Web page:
The campaigns of Ben Carson and Donald Trump once looked unrealistic, but they kept rising in the polls.
Many political pundits said they’d eventually fade and drop out, but they kept rising in the polls.
And then other candidates, the establishment in both parties, and the media viciously attacked them. Yet they survived … and both keep rising in the polls.
Carson and Trump have enthusiastic supporters. They’re bringing new voters into the party, and both poll very well against Hillary Clinton, especially in battleground states. So why is a traditional conservative like myself seriously worried about a potential Carson or Trump ticket? Simple: because neither seems to believe in American conservatism and our movement’s organizing principle – limited government.
One candidate would increase the government’s power to regulate speech – with no thought as to whose speech would actually be silenced. The other sees nothing wrong with the government snatching property from one citizen and handing it to another.
First, let’s look at Trump.
Our Founders believed, as did philosopher John Locke, that one of the reasons governments are instituted is to protect the property of its citizens. We all know that we have a right to “life, liberty, and the pursuit of happiness,” but it was Locke who first wrote that our rights were actually to “life, liberty, and estate.” Thomas Jefferson saw no distinction between property rights and liberty itself, and conservatives have carried that torch throughout our nation’s history.
“Property rights,” philosopher Milton Friedman once wrote, “… are the most basic of human rights and an essential foundation for other human rights.” President Ronald Reagan agreed. During a radio commentary in the 1970s he said, “an individual’s right to possess and control his own property is fundamental to freedom itself.”
So what does Trump think?
Most conservatives believe the worst attack on liberty in recent years was the Supreme Court’s decision in Kelo v. City of New London. The justices ruled that eminent domain could be used to seize private property not just for public uses like roads or bridges, but to sell to developers in hopes of gathering higher taxes from the land.
Conservatives were appalled. Trump was delighted.
“I happen to agree with it 100 percent,” Trump said after the ruling in 2005. “If you have a person living in an area that’s not even necessarily a good area, and government … wants to build a tremendous economic development … now, I know it might not be their choice, but move the person to a better place and yet create thousands … of jobs and beautification and lots of other things, I think it happens to be good.”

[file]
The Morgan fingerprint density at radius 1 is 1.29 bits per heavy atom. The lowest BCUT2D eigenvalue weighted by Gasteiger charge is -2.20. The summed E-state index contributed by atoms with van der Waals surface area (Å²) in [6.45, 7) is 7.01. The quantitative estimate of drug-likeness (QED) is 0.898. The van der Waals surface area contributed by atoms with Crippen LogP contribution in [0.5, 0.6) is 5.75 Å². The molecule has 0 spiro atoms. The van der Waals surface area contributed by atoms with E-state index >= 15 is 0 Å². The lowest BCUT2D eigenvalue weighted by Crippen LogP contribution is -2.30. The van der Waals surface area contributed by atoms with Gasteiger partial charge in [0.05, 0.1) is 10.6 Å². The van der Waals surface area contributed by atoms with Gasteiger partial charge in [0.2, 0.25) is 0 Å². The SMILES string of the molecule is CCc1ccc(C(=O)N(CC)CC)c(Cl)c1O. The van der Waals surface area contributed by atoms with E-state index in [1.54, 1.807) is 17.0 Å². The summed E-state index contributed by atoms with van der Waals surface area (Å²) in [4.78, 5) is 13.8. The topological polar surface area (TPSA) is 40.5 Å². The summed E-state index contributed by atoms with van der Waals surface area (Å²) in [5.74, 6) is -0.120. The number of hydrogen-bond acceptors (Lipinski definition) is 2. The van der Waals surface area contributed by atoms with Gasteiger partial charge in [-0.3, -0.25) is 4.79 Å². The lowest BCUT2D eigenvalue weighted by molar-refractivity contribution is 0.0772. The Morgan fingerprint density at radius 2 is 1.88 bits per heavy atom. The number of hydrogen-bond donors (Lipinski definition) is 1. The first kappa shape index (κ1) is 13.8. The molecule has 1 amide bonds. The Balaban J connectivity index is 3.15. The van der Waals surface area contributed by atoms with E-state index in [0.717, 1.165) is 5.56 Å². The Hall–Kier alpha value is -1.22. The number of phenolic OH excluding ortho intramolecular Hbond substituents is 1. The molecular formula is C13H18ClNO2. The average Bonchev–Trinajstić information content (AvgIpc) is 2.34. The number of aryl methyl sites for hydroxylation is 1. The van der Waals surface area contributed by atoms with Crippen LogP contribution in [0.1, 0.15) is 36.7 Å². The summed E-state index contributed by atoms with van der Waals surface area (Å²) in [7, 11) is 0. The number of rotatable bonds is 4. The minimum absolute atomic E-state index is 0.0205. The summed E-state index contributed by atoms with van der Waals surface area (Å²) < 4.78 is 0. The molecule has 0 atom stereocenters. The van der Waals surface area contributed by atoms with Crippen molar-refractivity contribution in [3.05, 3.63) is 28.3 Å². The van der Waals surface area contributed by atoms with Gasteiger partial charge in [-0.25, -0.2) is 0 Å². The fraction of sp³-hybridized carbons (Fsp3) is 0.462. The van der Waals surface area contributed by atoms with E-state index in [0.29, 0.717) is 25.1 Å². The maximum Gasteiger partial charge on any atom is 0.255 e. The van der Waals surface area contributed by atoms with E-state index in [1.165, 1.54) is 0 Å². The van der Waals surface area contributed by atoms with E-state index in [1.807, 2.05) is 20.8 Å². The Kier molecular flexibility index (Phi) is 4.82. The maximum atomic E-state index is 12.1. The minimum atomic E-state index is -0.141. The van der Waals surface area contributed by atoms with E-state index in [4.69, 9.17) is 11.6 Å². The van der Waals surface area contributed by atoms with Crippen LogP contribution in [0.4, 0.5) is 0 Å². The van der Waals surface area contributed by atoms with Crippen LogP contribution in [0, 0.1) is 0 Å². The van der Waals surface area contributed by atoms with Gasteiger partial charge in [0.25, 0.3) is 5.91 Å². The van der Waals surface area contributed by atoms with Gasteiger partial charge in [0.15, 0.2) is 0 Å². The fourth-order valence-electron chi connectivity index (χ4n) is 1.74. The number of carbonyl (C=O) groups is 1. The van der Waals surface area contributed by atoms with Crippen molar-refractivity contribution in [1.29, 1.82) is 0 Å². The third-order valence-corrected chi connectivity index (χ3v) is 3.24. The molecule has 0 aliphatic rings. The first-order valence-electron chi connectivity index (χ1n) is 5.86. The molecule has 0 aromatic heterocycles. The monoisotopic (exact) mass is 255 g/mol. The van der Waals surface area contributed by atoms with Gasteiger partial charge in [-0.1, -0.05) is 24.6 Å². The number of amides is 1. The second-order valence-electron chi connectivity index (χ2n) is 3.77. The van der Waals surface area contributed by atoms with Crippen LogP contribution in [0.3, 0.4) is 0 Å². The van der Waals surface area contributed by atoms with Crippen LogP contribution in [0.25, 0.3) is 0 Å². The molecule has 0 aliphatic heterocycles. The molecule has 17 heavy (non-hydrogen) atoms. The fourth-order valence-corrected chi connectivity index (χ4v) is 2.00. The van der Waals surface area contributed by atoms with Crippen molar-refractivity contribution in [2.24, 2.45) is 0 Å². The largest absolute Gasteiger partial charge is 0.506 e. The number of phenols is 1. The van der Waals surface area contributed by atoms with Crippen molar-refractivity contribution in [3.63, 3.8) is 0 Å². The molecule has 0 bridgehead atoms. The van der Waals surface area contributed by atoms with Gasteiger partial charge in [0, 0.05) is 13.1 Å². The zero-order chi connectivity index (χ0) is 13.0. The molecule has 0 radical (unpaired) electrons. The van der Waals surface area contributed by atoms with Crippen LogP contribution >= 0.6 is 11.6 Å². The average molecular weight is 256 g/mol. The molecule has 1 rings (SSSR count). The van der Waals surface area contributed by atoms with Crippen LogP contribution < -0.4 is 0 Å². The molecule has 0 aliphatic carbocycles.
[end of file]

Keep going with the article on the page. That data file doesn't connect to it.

Trump obviously doesn’t believe in limited government, and if anyone thinks he wouldn’t increase its power, especially the often-abused presidential executive order, then there’s a bridge in Brooklyn that I’d like to sell you.
Now onto Carson.
Next to ensuring we have private property rights, one of the best reasons to keep government limited is to protect our right to free speech. History proves that if a government has the ability to silence its critics, it will. The only way to protect this right is never give government the ability to control it, even if a benevolent, well-meaning man is the one doing the controlling.
So when Carson was asked a question about the Department of Education, his dangerous misunderstanding of American conservatism shined brightly through.
Carson said that he would use the department to “monitor our institutions of higher education for extreme political bias and deny federal funding if it exists.”
Setting aside the absolute affront to limited government and free speech, who does Carson think would implement his proposal, what are their ideological leanings, and what speech would they consider “bias” on campus? Our education bureaucracy is planted thick with leftists. Give them the power to monitor and punish political speech and it wouldn’t be liberals who were targeted, it’d be conservatives and perhaps even moderates who stray from their institutional group-think. Besides, where would such powers end?
It’s been fun, but now it’s time for the Carsonites and Trumpsters to face the facts: both men have great things to offer our nation, but they cannot be trusted to rein-in our overgrown government.